A true desktop app in so much as it bundles a standalone browser and uses that to render the web app part...

Can I use Signal from desktop only? Can I create an account from desktop? Is my account independent of any specific device? Can I use Signal on multiple computers at the same time with correct credentials?

> Can I use Signal from desktop only?

Yes, the desktop client functions independently from the phone client once linked (so not like whatsapp that proxies everything through your phone).

> Can I create an account from desktop?

Technically yes, but you either need to compile the desktop client yourself[0] and miss some features or use something like signal-cli[1] to act as the main client. So it's not supported (yet?).

> Is my account independent of any specific device?

The first client that registers acts as the main client, so no. But it might get easier to restore access on a different device without using backups with the secure value recovery[2] stuff they are working on.

> Can I use Signal on multiple computers at the same time with correct credentials?

It's possible to link and use several desktop clients at the same time.

[0] https://github.com/signalapp/Signal-Desktop/blob/development...

[1] https://github.com/AsamK/signal-cli

[2] https://signal.org/blog/secure-value-recovery/


You need a phone to create an account and register the desktop app but then you can then use it completely separately from the phone, even when the phone is not online. You can link multiple desktop apps to one account/phone (afaik).

You can definitely use multiple desktop clients with one account, I have it installed on my home laptop and desktop

The Signal desktop apps at least are independent in that they do not require the phone after the initial setup, but yeah, it's annoying. They were far from perfect, but the multi-chat-protocol clients from the ICQ&co days had a lot going for them...

Having signal be tethered to a real phone number does give you a point to root your account around, and allow recovery. It must reduce spam, and it's always a way to find other users. But I do find it irritating that you can't have a virtual account too. When my phone busted, because I hadn't saved off all my security recovery info, it didn't matter that I had signal running on my laptop, etc, I had to reset my signal account on my new phone. It would have been nice if I could have "added" a new root account on my new phone from a working device. keybase allowed this.

It is borderline trivial to steal someone else's phone number through social engineering and the systems underlying the world's GSM networks are very easy to spoof, MITM, and otherwise hijack with a minimum of equipment.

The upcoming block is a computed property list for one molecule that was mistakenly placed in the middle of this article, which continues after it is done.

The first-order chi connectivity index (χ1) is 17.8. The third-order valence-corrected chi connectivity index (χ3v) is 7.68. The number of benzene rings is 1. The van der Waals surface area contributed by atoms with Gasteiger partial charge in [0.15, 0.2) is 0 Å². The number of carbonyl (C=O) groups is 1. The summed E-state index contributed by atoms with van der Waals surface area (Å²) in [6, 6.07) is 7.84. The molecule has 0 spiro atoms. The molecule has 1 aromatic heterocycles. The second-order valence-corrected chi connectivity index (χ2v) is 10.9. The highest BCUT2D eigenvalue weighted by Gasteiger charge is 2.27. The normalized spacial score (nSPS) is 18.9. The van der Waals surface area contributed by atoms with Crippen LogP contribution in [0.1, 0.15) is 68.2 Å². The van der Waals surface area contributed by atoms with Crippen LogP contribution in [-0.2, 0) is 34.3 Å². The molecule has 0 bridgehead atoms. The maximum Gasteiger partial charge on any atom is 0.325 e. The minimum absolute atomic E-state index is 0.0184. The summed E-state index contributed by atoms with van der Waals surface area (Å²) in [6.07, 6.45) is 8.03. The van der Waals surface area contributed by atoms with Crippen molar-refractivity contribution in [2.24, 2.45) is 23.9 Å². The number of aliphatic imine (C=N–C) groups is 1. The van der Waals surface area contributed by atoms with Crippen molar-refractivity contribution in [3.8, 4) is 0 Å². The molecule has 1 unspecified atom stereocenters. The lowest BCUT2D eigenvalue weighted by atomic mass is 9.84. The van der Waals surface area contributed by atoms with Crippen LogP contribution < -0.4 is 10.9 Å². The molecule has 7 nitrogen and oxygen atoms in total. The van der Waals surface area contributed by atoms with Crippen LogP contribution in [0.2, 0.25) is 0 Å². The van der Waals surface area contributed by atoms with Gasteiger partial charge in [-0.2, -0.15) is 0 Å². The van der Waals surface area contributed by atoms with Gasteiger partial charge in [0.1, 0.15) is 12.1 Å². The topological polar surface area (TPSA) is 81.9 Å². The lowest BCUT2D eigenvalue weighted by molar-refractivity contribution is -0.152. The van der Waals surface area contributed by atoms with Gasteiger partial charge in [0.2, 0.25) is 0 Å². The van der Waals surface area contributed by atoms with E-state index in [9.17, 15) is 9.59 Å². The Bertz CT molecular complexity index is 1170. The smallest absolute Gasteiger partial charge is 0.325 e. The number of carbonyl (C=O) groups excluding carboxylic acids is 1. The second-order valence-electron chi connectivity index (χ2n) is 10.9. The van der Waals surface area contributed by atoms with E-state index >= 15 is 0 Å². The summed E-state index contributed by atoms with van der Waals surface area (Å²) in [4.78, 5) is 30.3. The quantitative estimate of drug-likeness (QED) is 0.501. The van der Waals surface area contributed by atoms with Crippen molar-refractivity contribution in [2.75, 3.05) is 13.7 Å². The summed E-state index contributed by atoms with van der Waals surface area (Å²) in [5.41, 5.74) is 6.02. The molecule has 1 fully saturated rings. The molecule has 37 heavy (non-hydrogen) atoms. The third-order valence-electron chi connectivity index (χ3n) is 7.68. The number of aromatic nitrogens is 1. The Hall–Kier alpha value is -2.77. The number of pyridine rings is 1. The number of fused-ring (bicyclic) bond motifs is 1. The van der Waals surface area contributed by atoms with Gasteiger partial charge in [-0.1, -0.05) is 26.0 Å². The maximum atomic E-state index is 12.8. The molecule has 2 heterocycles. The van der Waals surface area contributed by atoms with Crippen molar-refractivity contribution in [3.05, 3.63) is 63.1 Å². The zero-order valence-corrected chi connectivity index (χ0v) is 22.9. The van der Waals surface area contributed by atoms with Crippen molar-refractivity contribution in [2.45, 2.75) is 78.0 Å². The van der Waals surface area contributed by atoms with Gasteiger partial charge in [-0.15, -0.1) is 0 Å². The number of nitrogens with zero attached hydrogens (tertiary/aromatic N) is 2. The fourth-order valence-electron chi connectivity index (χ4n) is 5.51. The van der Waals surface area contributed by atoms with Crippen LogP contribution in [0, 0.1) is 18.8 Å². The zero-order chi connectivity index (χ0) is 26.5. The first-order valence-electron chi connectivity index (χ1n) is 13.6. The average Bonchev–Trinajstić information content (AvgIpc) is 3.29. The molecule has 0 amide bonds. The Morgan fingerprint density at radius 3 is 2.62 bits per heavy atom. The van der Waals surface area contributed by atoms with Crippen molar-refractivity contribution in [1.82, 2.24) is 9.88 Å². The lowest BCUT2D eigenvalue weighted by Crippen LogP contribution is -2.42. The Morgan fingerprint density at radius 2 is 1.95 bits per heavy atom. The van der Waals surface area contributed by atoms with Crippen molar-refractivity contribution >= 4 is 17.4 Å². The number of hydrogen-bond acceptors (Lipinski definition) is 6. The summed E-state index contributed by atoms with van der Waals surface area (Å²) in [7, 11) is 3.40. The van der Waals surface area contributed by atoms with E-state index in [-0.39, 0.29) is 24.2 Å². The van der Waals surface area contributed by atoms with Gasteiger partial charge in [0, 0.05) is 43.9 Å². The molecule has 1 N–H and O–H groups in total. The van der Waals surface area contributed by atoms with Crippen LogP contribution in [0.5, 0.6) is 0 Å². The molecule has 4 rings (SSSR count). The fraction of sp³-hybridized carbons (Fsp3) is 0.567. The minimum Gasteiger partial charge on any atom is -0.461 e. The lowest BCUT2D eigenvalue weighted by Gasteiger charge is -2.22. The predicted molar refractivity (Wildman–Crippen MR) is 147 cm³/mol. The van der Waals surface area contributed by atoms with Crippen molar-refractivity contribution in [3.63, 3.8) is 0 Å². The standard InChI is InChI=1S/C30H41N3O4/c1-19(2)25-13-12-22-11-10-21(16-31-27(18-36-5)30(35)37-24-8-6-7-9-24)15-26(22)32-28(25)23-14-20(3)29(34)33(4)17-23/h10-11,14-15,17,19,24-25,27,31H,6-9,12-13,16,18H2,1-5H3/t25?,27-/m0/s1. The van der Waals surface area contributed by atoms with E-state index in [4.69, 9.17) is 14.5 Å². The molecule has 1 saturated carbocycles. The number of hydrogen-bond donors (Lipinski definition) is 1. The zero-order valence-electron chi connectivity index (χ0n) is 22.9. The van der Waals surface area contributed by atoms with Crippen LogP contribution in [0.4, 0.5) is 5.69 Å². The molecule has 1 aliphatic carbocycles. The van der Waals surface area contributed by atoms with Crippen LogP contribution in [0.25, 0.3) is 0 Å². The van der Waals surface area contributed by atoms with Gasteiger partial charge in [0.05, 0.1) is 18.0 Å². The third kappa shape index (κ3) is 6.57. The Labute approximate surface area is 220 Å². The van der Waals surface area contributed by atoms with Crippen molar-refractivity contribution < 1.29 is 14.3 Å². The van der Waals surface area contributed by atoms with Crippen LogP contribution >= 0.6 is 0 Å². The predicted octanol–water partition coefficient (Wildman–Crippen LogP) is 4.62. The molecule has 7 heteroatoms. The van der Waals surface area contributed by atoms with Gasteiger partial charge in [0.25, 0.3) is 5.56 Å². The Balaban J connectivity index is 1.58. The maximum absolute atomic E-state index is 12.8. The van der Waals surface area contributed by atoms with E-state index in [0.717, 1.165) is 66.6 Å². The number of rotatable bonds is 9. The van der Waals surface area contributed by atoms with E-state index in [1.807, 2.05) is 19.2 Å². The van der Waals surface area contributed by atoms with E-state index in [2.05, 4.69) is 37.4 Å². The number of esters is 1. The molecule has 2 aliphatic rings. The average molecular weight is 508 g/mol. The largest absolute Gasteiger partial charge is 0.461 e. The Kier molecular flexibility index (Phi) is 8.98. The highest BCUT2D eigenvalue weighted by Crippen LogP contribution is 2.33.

It's crazy to me that with all of Signal's emphasis on security (being designed by one of the top security researchers in the world, no less), they chose to make tying your account to a phone number a requirement.

I go very far out of my way to make sure that nothing important to me is tied to my phone number.


If you have and use Signal you can tell it not to let somebody else hijack Signal along with your phone number. You set a PIN, and then it pesters you for the PIN periodically to check you didn't go "Oh I'll just type some random digits and then moan later when I'm locked out, that'll be fine".

So long as you keep entering the correct PIN periodically, Signal won't let anybody register with your phone number without knowing the PIN you've shown you remember.

If you quit using Signal, after a while there haven't been any correct PIN entries for too long and anyone can claim that phone number again (and if they want, set a new PIN).


Anecdata: just set my mom's new iPhone up today, and re-registering Signal required she set up the registration lock PIN. I don't personally use that feature yet but interesting that it was mandatory.

That introduces the problem of someone getting a new phone number. If the previous user had it tied to pin+signal it means that the number is essentially blacklisted.

If you get a new phone number the week after a prolific phone user lost it, I'm guessing that would be super annoying already?

"Hello? No, this isn't Dave, he got a different number. No I don't know what it is. No this isn't a prank, please stop calling"

As a result I would imagine that unless the network is absolutely clean out of numbers (which they try hard to avoid) it will just never reuse numbers in such a short period. The only way somebody else has the number while the PIN is valid is that they're attacking you, which a PIN blocks.

So my guess would be that this ends up not being a problem in reality, it worried me right up until I read the expiry mechanism and then I went oh, that makes sense.


Ha! True. Well, a less prolific number may not get all the calls.

I've seen first hand how numbers can be reused fairly quickly (months). (This was in the Caribbean).

A 7 day pin expiry? I need to look at more details here because I can definitely go 7 days without using my phone. Or, I've travelled abroad and used a local SIM while my "home sim" was never in use for the duration of the stay. (But I kept the ID number on whatsapp/signal/telegram).


The PIN lock expires after 7 days unless you re-auth, so this is only a temporary inconvenience.

> It's crazy to me that with all of Signal's emphasis on security (being designed by one of the top security researchers in the world, no less), they chose to make tying your account to a phone number a requirement.